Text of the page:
min read
November 8, 2019
November 14, 2018

Custom Redux Middlewares with Example

Custom Redux Middlewares with Example
Table of contents

Redux has now become an integral part of the web app development, especially when developed with React. It offers so much flexibility and scalability that no other library as of now. With good coding practices, it is now very feasible to use redux even for small projects and for incremental projects it really leads the way. 

Redux is not just only about the store, actions and reducers, it is much more powerful, robust and scalable when middlewares are used. Conventionally, the middlewares come under the advanced redux but I think middlewares are also a very important part of the redux architecture. 

What is a Redux Middleware?

A redux middleware is nothing more than a function which is invoked on every action and we can do almost anything e.g Data manipulations, popups, confirmations, API response validation and more, before pushing the updates to the reducers followed by the state change. 


  1. Helps in writing very reusable code.
  2. Writing unit tests becomes like heaven.
  3. A product becomes easily scalable.
  4. It makes the process completely automated.
  5. Tons of reducers are available in form of node packages e.g redux-saga, redux-thunk, redux-beacon and so on.
  6. A dev can write its own middleware.


  1. Harder to grasp in the beginning.

How to write your own middleware?
Writing middlewares is as simple as writing simple functions and all you need to do is wrap the middlewares in your redux store using applyMiddleware method. 

What are we going to make?

We are going to make an API middleware which will process our API requests and send the API response (success/error) and other data (isLoading / isLoaded). With this we won’t have to worry about writing the same code again and again, like retrieving the response data or setting/resetting the loading. Also, one of the biggest advantage is we can dispatch multiple actions inside our middleware when needed.

Let’s Get Started

const middleware = store => next => action => {
  // Code to be executed


Const middleware = function(store) {
  return function(next) {
    return function(action) {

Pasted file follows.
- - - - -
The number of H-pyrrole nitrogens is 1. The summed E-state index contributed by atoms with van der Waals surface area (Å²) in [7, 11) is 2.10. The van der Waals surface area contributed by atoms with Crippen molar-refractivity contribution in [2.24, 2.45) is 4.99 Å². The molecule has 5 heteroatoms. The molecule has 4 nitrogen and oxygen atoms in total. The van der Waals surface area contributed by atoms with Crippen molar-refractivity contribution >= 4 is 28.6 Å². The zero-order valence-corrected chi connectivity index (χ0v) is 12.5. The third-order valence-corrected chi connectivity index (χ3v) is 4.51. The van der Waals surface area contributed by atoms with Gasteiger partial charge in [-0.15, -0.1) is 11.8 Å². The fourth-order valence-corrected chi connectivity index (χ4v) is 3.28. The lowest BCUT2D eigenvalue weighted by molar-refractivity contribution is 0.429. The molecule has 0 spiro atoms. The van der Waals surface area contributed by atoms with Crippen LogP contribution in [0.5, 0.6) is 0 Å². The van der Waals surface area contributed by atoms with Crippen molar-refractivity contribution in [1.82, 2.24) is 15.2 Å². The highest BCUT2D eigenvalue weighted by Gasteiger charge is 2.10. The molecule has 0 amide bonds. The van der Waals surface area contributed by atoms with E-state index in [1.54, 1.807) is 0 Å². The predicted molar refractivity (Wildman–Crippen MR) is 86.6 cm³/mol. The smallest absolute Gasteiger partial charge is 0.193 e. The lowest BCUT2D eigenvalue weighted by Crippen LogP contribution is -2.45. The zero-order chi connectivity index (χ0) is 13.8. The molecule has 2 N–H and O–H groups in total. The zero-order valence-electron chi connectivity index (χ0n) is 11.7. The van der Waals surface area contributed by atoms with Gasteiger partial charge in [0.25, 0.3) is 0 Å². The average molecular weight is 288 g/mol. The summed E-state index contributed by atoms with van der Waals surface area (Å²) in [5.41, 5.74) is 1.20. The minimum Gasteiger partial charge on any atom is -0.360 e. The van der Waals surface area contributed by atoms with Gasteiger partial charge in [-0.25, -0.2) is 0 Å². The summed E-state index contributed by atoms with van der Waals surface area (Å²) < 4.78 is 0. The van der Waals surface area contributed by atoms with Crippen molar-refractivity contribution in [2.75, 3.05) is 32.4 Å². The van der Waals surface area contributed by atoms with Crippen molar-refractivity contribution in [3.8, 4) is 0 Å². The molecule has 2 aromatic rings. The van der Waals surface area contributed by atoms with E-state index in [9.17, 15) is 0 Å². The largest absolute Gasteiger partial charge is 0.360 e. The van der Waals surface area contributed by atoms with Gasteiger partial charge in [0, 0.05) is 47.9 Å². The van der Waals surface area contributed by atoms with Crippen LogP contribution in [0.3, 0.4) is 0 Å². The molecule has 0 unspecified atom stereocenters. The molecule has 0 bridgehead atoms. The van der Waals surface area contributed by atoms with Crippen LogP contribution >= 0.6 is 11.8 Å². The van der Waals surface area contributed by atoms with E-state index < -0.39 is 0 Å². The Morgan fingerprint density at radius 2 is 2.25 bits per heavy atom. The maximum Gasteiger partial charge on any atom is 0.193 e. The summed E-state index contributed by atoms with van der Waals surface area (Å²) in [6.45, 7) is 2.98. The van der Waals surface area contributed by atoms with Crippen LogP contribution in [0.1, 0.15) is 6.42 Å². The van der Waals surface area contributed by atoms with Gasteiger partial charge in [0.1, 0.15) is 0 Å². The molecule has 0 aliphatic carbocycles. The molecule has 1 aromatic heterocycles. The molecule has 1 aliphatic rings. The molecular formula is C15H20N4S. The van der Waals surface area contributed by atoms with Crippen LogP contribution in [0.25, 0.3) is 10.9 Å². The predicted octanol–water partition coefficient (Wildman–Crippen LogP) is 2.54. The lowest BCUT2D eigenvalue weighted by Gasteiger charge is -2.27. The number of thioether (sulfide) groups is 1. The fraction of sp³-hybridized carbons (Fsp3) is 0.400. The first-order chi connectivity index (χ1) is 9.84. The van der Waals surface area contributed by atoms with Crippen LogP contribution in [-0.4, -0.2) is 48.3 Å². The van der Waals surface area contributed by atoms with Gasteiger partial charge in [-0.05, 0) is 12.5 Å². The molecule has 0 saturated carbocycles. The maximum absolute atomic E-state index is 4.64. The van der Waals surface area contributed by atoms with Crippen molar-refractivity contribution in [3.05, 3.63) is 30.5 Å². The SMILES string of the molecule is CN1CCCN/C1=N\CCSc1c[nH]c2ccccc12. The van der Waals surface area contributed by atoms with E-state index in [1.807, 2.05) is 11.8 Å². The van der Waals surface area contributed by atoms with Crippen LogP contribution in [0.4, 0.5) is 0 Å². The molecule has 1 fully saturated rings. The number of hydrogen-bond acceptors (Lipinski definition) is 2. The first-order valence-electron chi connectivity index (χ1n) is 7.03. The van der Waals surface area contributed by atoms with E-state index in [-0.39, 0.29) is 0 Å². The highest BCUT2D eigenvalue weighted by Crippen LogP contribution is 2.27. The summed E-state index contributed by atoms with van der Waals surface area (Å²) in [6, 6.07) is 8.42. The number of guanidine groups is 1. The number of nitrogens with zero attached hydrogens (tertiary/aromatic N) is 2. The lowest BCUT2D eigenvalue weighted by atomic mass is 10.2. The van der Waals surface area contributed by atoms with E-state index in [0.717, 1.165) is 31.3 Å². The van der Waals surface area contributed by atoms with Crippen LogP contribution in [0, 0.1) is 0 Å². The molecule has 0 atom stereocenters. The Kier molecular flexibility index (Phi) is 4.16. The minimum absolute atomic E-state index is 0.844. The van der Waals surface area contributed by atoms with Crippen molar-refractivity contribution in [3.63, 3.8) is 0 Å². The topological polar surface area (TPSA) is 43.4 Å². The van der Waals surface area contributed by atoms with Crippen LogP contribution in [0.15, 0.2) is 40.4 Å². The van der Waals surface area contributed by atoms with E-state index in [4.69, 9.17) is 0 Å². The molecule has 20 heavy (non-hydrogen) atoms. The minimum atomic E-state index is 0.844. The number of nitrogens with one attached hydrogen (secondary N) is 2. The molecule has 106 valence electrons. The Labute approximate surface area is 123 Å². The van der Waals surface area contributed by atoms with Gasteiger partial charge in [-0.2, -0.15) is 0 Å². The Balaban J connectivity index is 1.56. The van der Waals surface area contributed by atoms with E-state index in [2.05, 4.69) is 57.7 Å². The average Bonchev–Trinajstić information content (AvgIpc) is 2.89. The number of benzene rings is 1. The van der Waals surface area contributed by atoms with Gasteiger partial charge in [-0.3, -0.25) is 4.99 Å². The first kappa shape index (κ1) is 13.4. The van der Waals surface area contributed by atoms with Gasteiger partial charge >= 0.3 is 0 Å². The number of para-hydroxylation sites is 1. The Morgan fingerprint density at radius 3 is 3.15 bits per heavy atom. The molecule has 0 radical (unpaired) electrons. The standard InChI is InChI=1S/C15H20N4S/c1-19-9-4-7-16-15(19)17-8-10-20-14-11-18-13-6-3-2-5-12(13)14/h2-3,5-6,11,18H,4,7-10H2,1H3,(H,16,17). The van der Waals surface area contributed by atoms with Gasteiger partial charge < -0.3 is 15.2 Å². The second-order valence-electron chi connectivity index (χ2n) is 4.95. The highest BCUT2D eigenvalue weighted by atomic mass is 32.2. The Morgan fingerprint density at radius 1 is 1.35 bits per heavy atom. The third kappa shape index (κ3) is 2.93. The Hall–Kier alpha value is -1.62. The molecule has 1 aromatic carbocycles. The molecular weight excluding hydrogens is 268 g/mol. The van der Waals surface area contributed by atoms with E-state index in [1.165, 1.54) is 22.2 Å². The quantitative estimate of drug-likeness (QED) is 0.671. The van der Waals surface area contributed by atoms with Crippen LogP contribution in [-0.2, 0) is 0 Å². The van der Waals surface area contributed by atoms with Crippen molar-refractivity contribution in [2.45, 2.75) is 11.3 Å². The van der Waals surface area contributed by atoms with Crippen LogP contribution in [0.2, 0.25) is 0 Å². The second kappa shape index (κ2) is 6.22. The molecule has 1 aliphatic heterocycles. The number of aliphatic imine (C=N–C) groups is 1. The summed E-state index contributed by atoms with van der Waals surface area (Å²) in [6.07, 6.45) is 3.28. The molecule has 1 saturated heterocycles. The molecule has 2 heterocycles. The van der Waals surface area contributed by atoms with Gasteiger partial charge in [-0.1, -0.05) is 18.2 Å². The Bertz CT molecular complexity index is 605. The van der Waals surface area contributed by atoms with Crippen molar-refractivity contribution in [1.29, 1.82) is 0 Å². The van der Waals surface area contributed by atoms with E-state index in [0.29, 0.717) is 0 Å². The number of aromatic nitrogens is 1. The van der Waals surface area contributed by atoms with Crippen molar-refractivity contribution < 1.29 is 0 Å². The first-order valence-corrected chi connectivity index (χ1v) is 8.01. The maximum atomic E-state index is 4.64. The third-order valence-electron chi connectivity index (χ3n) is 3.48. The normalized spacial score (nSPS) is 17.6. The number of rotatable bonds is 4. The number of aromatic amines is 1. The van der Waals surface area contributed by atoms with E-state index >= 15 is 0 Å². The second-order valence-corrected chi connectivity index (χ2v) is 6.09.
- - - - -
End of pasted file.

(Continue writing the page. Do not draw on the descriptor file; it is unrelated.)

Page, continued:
// Code to be executed

        Where store =  Redux store, next = Dispatch function, action = Action fired by the user

  • Our middleware must come into play when there is an API request action needs to be performed and else for other actions it shouldn’t do anything.
  • We are going to add our custom attributes e.g type replaced with types, introducing API attribute.
  • Our action would look something like this 

function requestData(data) {
  return {
    api: axios.get(“”)

          You can see here, we have modified the type to types in order to dispatch multiple actions. E.g Firing loading actions to set/reset isLoading before and after the API request.

  • Let’s start writing our middleware and add some validations to make it only work for API requests

const apiMiddleware = store => next => action => {

  // If action is a function
  if (typeof action === 'function') {
    return action(dispatch, getState);

  const { api, types, } = action;

  // If api is not there, it will filter out our non-api requests
  If (!api) {
    return next(action);

You can use the redux dev extension to know about the changes and actions fired. In this way you will be able to check state diffs on each action.

Code Repository - 


We have implemented an API middleware function which is fired on all the action and filters out the API actions. A number of actions are fired e.g setting/resetting the loading before and after the API is requested and the final response is received. The code might confuse you a bit but try to understand the big picture here. With middlewares, we wouldn’t have to worry about handling the same stuff repeatedly.

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